- WP 3.0 (released in 2010) had 37,579,278 downloads
- WP 5.4 (released in 2020) had 60,771,290 downloads
- WP 5.5 (released a month ago) is around 16,700,000 already
To be clear, I think this is a good thing for the ongoing growth of WordPress. But it also means we need to reevaluate how we handle things in the forums. The decisions made a decade ago were never meant to be immutable and permanent. They are, in fact, guidelines for a reason. Our user base is going to keep growing and changing, and we must adapt.
Recognizing that our user base is different means we need to change our expectations. It is no longer fair to assume that everyone knows a user ID isn’t a security risk, or that posting in public means Google will find it eventually. Instead of trying to educate an ever growing user base, we can simply permit people to remove posts.
In addition, with the landscape of privacy awareness, it’s unfair to expect all forum moderators for all nations to be up to speed on the legality of sharing private information. There’s no possible way any volunteer can always know what is safe for public consumption from their e-commerce store, and what is privileged information, after all, and we should not be asking them to do so!
Proof of Concept
I can speak to this directly. In previous years, when the Plugins team emailed all developers to ask them to update their plugins for compatibility, we would receive hundreds of requests to close plugins. In April 2020, we added a change that permitted developers to close (but not reopen) their own plugins on their own.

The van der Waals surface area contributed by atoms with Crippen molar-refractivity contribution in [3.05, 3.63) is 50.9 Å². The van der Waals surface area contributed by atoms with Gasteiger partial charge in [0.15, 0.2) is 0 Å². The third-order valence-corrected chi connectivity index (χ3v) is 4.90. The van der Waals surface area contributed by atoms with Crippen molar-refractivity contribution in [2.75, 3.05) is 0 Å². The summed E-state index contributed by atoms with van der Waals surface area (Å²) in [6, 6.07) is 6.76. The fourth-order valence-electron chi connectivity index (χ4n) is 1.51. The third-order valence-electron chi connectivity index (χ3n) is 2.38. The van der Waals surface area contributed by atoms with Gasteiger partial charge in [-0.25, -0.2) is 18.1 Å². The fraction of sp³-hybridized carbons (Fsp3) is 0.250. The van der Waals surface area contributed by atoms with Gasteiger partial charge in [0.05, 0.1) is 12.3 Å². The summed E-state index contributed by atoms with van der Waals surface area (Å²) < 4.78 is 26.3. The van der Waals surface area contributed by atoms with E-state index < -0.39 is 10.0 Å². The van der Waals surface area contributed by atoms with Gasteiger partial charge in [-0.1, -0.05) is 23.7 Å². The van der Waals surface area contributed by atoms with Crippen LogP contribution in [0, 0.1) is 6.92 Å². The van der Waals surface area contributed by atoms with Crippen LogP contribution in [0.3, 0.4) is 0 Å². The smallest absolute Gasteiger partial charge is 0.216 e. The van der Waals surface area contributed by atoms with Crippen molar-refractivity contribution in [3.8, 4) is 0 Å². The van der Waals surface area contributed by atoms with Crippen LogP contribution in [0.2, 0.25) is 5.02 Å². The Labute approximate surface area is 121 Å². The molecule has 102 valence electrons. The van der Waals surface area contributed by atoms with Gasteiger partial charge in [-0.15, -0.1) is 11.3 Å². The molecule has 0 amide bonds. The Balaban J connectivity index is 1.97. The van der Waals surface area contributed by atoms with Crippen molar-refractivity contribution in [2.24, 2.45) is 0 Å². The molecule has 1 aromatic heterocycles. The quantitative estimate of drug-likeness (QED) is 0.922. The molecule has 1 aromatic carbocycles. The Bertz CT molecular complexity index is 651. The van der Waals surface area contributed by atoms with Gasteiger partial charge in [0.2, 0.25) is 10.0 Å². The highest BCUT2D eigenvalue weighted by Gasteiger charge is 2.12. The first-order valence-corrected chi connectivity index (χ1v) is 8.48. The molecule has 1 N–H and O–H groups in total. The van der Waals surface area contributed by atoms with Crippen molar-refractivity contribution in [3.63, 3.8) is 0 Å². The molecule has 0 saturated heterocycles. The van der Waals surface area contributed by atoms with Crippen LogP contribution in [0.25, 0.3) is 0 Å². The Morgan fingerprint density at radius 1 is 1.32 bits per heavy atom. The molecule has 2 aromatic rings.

This last release cycle, we received under 20 requests, while over 100 plugins were still closed.
By allowing people to take agency over their own experience, the developer satisfaction rose. I firmly believe this will have the same effect on forum posters.
These are ordered in what I believe are ‘easiest to hardest’ to do:
- Extend the time-to-edit (currently 1 hour, proposals were for 3 days to 7 days)
- Make the link to edit more obvious
- Rewrite the WALL O TEXT before the post box to something smaller/actionable
- Link to the guidelines (maybe a checkbox) at the post box
- Allow OP (and only op) to self-archive (the URL A specific web address of a website or web page on the Internet, such as a website’s URL www.wordpress.org would become a 410 GONE with a simple message of “This post has been removed by it’s author”)
- Allow people to report individual replies, not just posts
- Have a popup if ‘Debug Log’ is pasted in
- Have Carike’s Flow be a thing (It’s already in progress)
Pros and Cons
- Giving users agency makes happy users
- Smaller burden on forum mods
- Legally protected from privileged data
- Reduction of harassment towards mods when telling people no
- SEO bonus as less valuable posts will be removed, making the Google Beast happier
- Solutions may be lost for other people with the same problem (this is often referred to as the DenverCoder9 problem)
- Some people may act maliciously and hide/edit the post to try and cover their tracks
- Longer post editing will cause out-of-sync issues, where answers no longer make contextual sense
Allowing users to remove their own posts, and giving them a longer time to edit, will give them power over their own representation online, and allow them the freedom to make mistakes without dog-shaming them about them in perpetuity.